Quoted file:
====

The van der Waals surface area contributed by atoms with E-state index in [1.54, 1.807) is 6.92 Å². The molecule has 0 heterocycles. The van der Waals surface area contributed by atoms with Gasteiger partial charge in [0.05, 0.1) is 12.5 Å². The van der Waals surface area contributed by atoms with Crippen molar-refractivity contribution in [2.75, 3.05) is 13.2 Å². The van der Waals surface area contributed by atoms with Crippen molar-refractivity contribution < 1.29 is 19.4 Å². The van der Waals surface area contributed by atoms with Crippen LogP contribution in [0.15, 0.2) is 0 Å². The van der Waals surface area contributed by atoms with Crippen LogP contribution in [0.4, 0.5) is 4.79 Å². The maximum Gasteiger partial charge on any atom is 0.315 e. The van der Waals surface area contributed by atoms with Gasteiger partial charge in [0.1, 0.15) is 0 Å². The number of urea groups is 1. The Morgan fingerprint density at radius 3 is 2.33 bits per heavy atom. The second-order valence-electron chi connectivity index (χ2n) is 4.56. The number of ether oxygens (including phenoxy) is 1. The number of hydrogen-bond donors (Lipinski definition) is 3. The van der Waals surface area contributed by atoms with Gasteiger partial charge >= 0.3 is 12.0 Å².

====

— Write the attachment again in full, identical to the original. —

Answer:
The van der Waals surface area contributed by atoms with E-state index in [1.54, 1.807) is 6.92 Å². The molecule has 0 heterocycles. The van der Waals surface area contributed by atoms with Gasteiger partial charge in [0.05, 0.1) is 12.5 Å². The van der Waals surface area contributed by atoms with Crippen molar-refractivity contribution in [2.75, 3.05) is 13.2 Å². The van der Waals surface area contributed by atoms with Crippen molar-refractivity contribution < 1.29 is 19.4 Å². The van der Waals surface area contributed by atoms with Crippen LogP contribution in [0.15, 0.2) is 0 Å². The van der Waals surface area contributed by atoms with Crippen LogP contribution in [0.4, 0.5) is 4.79 Å². The maximum Gasteiger partial charge on any atom is 0.315 e. The van der Waals surface area contributed by atoms with Gasteiger partial charge in [0.1, 0.15) is 0 Å². The number of urea groups is 1. The Morgan fingerprint density at radius 3 is 2.33 bits per heavy atom. The second-order valence-electron chi connectivity index (χ2n) is 4.56. The number of ether oxygens (including phenoxy) is 1. The number of hydrogen-bond donors (Lipinski definition) is 3. The van der Waals surface area contributed by atoms with Gasteiger partial charge >= 0.3 is 12.0 Å².